Fumbling for the device, less than half awake, I managed to silence the phone, get it more or less to my ear and blurt out something along the lines of "Whaaa?"
"This is the Kenmore-Town of Tonawanda school district," reported the emotionless voice on the other end (more or less, I wasn't taking notes). "Ken-Ton schools are closed today."
Oh. Hardly stunning, since I'd really expected this to happen the night before (when both
Too late. I heard the plaintive sound of my older son's voice: "Go to school today?"
This has be a winter to forget. Cold, snow -- I can take 'em, but the effect they've had on the family schedule and morale has been brutal. The boys are still at the stage where snow days are not something for which they eagerly hope, but a drag on their familiar routines of school and friends and activities.
One day spent playing with their toys, watching movies and playing video games longer than they're usually allowed was just fine, but six over the span of two months, with Christmas break included too? By Tuesday, they were bored -- booooored, I tell you. Needy and whiny and bouncing off the walls and just plain not interested in anything but getting back to normal. I couldn't really blame them. I felt the same way (although maybe with somewhat less whine.)
I've heard this is the coldest winter since 1977, and I can believe it. I can only hope it gets better from here.
Discussing the trials and perils of our children' respective snow days, my friends and I indulged in a fit of nostalgia over social media the past couple of days. Growing up in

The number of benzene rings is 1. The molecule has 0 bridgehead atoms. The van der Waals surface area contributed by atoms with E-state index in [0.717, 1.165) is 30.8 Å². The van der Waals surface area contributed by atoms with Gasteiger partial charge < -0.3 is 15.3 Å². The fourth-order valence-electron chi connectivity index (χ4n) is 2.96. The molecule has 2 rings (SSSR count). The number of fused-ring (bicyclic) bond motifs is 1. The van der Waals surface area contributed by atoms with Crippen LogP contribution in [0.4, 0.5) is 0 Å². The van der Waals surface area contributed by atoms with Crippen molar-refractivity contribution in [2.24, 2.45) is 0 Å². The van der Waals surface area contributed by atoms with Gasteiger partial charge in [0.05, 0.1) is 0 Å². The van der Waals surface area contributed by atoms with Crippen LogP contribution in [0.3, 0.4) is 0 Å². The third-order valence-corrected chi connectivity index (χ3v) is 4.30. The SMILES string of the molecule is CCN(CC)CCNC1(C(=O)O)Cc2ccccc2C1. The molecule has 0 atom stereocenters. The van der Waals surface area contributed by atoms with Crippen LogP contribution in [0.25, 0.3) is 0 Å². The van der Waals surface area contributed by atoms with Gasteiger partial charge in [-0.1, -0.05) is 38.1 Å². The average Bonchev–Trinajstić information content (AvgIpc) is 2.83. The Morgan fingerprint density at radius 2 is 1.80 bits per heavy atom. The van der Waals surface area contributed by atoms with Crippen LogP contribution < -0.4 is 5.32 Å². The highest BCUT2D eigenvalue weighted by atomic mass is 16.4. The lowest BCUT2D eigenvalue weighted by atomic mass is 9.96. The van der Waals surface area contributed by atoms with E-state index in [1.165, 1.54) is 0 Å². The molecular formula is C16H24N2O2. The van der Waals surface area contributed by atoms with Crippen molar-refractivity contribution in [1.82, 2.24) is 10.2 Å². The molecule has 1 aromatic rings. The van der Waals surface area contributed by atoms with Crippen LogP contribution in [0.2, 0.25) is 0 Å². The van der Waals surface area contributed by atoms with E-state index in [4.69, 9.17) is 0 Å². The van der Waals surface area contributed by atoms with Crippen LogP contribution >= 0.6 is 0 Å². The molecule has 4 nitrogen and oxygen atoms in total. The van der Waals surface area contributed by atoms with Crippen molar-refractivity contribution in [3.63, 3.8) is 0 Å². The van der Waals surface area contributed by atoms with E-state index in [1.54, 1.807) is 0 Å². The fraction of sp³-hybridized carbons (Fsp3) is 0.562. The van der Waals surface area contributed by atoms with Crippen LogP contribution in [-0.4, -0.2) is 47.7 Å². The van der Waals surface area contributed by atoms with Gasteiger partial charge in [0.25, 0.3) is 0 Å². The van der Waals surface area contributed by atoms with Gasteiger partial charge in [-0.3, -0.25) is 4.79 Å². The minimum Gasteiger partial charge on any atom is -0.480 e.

Kids these days, eh? (At this point, before we could get too much into the "Get off my lawn!" jokes, the fact is I wouldn't want my children out in the mere 1 or 2 degrees we had here in the Tonawandas at
At any rate, those rare snow days were prized things. Remember when the robocalls or texts weren't the way you (or your parents) got the news? I remember perching next to the radio -- the radio, kids these days! -- and holding my breath as the the long litany of school districts wound its way past the "Fs." The agony of hearing the announcer skip from "Forestville" to "Friendship!" The utter glee of hearing the district's name pronounced!
To paraphrase one friend, it was a critical part of childhood. Even as the closure listings moved on to the morning TV news (which just ran periodically and not constantly, if I remember correctly), you'd wait in anticipation ... then glumly trudge off to get dressed or happily commit to a day in pajamas depending on the results. (I'd generally crawl back into bed with a book and indulge in a reading binge.)
As much as I fondly remember those days, however, as we leave January and enter February here in
The Keppeler boys concur.
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